There are many lists of top data scientists on Twitter. Here we mention and comment one of them, published on BigData-MadeSimple; most other lists have similar drawbacks. It has been argued that the overlap between my Top 25 data scientists on LinkedIn and the Twitter list is small, because there are LinkedIn versus Twitter data scientist users (and maybe Quora or Google+ data scientists).
But is this the real explanation? It turns out that the Twitter lists typically suffer from big gaps (my LinkedIn list has big gaps too, but at least I mention the gaps and biases). This Twitter list misses people that should be in the top three.
So how do you create a good list (with no big gaps)? The answer is simple: use data science! More explicitly, here are 7 tips to make a good list (and we'll share our list with you when we are done)
7 tips to make great lists of popular data scientists
- Do not rank people, put them in alphabetical order (the rankings in the list below look arbitrary)
- Use sound metrics to identify top data scientists: people tweeting about data science, machine learning, Hadoop etc. (assuming you know all popular terms related to data science, if not read this)
- Focus on robust metrics, such as number of followers (difficult to fake), rather than soft metrics such as number of tweets, which are easy to fake
- Filter out bad data: people with a sudden massive spike in number of followers (likely to be fake followers purchased on the black market, especially if there's no spike in number of tweets, and if none of the followers are popular data scientists). Filter out people who are not data scientists (recruiters) but occasionally or always tweet about data science. People whose tweets produce very few retweets, are not influencers.
- Check profiles over time: an old profile that has stopped growing 3 years ago should score less than a recent profile growing fast
- Using hash tags to identify popular data scientists is not a great idea: you will miss all tweeters that rarely use hash tags or that are using hash tags that you don't know; you must combine hash tags with other metrics to identify popular people
- Identify automated vs. manual tweets; most big accounts have some automated tweets, but if more than 90% of the tweets are automated, then we are dealing with a bot, not a human
One of the people not listed in the initial list of 33 data scientists (below) is @analyticbridge; it has more followers (22,900) than pretty much all the people listed below, and is growing faster than many, currently at a rate faster than (say) @kdnuggets (both accounts reached 20,000 followers almost the same week, a few weeks ago). I'm sure many are missing for the same reason: they don't use their name in their profile; @analyticbridge uses 'big data science' rather than his name. Of course, you need to filter out commercial accounts owned by corporations when considering these types of accounts, but that should be easy, using white lists of commercial Twitter accounts.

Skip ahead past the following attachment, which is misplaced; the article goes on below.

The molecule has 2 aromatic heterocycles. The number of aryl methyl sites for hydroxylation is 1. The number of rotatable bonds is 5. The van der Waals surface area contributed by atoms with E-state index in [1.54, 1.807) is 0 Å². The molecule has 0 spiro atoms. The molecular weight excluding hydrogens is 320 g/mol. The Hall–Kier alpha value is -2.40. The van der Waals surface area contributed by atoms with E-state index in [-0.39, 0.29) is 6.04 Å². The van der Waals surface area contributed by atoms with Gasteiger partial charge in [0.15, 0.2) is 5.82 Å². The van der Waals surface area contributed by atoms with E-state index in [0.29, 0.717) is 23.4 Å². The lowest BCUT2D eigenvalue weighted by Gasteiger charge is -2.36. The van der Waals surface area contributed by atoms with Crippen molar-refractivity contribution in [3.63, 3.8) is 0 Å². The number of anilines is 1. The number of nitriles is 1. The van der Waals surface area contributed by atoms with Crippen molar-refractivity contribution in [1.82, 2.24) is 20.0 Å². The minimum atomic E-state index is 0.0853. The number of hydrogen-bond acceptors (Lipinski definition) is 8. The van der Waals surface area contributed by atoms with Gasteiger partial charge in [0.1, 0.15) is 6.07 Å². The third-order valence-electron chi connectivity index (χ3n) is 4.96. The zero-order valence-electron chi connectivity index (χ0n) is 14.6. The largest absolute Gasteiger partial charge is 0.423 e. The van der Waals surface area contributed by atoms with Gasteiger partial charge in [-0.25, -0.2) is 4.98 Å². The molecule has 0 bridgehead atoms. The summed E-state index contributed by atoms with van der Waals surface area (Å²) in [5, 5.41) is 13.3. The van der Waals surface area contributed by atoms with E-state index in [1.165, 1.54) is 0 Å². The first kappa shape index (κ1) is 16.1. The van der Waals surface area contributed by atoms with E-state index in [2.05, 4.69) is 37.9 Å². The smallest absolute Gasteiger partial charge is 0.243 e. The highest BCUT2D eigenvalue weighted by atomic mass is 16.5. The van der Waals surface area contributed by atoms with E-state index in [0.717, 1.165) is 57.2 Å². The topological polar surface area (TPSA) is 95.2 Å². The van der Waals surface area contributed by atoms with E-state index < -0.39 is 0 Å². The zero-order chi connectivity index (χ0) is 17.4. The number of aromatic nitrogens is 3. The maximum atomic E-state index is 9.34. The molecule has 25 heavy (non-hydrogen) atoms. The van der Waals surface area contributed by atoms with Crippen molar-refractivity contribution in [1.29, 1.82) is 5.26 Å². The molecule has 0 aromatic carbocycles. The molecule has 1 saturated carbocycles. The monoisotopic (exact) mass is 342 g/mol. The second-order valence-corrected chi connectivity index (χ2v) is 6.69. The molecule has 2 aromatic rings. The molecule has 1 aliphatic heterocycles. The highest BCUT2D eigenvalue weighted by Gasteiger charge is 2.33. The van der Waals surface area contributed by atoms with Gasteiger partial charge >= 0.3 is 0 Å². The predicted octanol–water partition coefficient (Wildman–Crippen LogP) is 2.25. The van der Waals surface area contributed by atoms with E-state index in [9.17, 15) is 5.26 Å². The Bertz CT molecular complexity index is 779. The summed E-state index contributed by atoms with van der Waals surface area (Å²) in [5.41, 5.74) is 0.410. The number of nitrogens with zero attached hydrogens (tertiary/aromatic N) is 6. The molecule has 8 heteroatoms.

So who's @analyticbridge? Who else is missing? I'll leave it to you to find out, but we hope to provide a list of our own soon, to fill the gap. Of course, @analyticbridge must be someone with a small ego, as he's not interested in having his name published. In an era of privacy scares, not using your real name could be a good strategy.
- Besides being accurate, not missing very popular, highly connected data scientists, will get your list of "top data science tweeters" re-tweeted and shared by the most connected thought leaders (the ones you did not miss!), potentially multiplying the traffic volume to your web site by a factor ten. Not including these people, from a journalistic point of view, is missing a big opportunity of free traffic to your website.
- Another Twitter account that my business partner (and cofounder of Data Science Central) has created is @DataScienceCtrl. It has close to 7,000 followers, and growing even faster than @AnalyticBridge, so it could also fit in the top 33. However we view this account more as a business account. Also its tweets will soon be mostly automated, and we hope that it will become the second best source of automated tweets about data science (we expect the first source to be a secret project that we are currently working on).
BigData-MadeSimple list of top 33 data scientists
They added @analyticbridge in position #34 after I mentioned the issue. The first number after the handler is the number of followers as of today; @analyticbridge (not in the original list) has 22,900.
- Hilary Mason @hmason - 44,600
- John Myles White @johnmyleswhite - 8,573
- Peter Skomoroch @peteskomoroch - 18,100
- Gregory Piatetsky @kdnuggets - 21,000
- Ryan Rosario @DataJunkie - 8,794
- DJ Patil @dpatil - 18,300
- Jeff Hammerbacher @hackingdata - 16,300
- David Smith @revodavid - 11,200
- Christopher D. Long @octonion - 11,300
- Carla Gentry @data_nerd - 13,400
- Ben Lorica @bigdata - 18,900
- Siah @siah - 4,876
- Ferenc Huszar @fhuszar - 2,113
- Drew Conway @drewconway - 9,902
- Michael Wu Ph.D. @mich8elwu - 8,332
- Matt Wood @mza - 6,643
- Olivier Grisel @ogrisel - 7,328
- Josh Wills @josh_wills - 5,714
- John Foreman @John4man - 9,151
- Jake Porway @jakeporway - 7,088
- Andrew Ng @AndrewYNg - 18,500
- Eric Xu @mathena - 10,400
- Monica Rogati @mrogati - 9,342
- P. Oscar Boykin @posco - 4,640
- Benedikt Koehler @furukama - 6,449
- David Gutelius @gutelius - 2,413
- Marck Vaisman @wahalulu - 1,340
- Andreas Weigend @aweigend - 2,413
- Amy Heineike @aheineike - 1,561
- Sebastian Thrun @SebastianThrun - 24,300
- Jen Lowe @datatelling - 4,558
- Doug Cutting @cutting - 10,500
- Kirk Borne @KirkDBorne - 12,600